Perovskites – a relatively new class of materials – are cheap and have proven to be more efficient at absorbing light than silicon. Unlike silicon, perovskites can be fabricated using solution processable “inks” that allow production of efficient, thin (semi-transparent) and flexible solar panels
Researchers at the University of Surrey believe their tin based perovskite solar cell could clear the runway for solar panel technology to take off and help the UK reach its 2050 carbon neutral goal.
As countries look to get to grips with climate change, solar cell technology is rapidly growing in popularity as an environmentally friendly energy alternative. Most commercial solar panels use silicon as the light absorber, which makes the panels rigid, heavy and costly.
Perovskites - a relatively new class of materials - are cheap and have proven to be more efficient at absorbing light than silicon. Unlike silicon, perovskites can be fabricated using solution processable "inks" that allow production of efficient, thin (semi-transparent) and flexible solar panels using low cost materials, while also allowing cell fabrication through roll-to-roll printing. This technology allows for a wide variety of affordable solar panel options, from on-wall panels to window panes. Despite the excellent performances of perovskites solar cells, they do contain toxic lead as an ingredient - which has led environmentally conscious scientists to explore ways of reducing toxicity in the technology while maintaining their high efficiency.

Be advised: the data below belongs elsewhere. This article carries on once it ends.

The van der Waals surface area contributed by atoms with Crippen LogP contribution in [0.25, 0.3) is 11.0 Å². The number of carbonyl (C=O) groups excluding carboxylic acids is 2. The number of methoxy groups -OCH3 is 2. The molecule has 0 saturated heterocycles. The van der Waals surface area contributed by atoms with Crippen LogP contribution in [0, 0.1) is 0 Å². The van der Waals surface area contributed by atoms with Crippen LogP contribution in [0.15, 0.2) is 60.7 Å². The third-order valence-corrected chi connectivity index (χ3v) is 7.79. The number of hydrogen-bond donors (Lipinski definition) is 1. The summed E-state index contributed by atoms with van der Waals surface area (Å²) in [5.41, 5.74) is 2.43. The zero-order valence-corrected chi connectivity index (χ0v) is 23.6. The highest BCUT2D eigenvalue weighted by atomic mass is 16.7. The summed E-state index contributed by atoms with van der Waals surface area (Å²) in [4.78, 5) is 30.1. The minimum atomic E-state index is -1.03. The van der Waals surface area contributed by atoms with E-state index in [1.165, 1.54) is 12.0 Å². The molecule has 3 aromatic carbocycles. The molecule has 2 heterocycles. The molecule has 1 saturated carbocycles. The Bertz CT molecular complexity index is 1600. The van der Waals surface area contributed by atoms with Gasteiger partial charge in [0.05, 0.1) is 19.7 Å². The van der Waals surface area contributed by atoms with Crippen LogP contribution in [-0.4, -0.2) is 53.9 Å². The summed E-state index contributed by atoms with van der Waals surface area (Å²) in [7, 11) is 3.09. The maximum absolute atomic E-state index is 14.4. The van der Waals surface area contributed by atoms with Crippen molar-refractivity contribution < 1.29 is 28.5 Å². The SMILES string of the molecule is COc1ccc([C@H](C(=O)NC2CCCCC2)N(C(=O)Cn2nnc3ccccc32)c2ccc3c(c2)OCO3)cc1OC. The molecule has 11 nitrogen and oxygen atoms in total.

In a study published by the Journal of Materials Chemistry, researchers from Surrey's Advanced Technology Institute (ATI) detail how they have produced a solar cell which contains 50 percent less lead with the more innocuous tin. By finetuning their tin solar cell, researchers were able to create a product that is able to absorb infrared light in a similar manner as silicon cells. Researchers also found that by stacking lead-only cells with the ones mixed with tin can lead to power conversion results that outperform those of silicon-only power cells.
Indrachapa Bandara, lead author of the study and PhD student at ATI, said: "We are starting to see that many countries are treating the threat of climate change with the seriousness it deserves. If we are to get a handle on the problem and put the health of our planet on the right track, we need high-performing renewable energy solutions.
"Our study has shown that tin based perovskite solar cells have an incredible amount of potential and could help countries such as the United Kingdom reach its target of becoming carbon neutral by 2050."
Director of the ATI at the University of Surrey and corresponding author Professor Ravi Silva said: "Using solar panels will ultimately allow each of us to contribute to not just solving the energy crisis, but hugely reducing the impact of fossil fuels on climate change. Tin-based perovskite photovoltaics is an upcoming technology that promises major improvements to environmentally friendly and efficient solar panels at a low cost. Our new findings point researchers in the field to gaining higher efficiencies while reducing the toxic impact of the absorber materials."
Read the paper "Tin(IV) dopant removal through anti-solvent engineering enabling tin based perovskite solar cells with high charge carrier mobilities" here.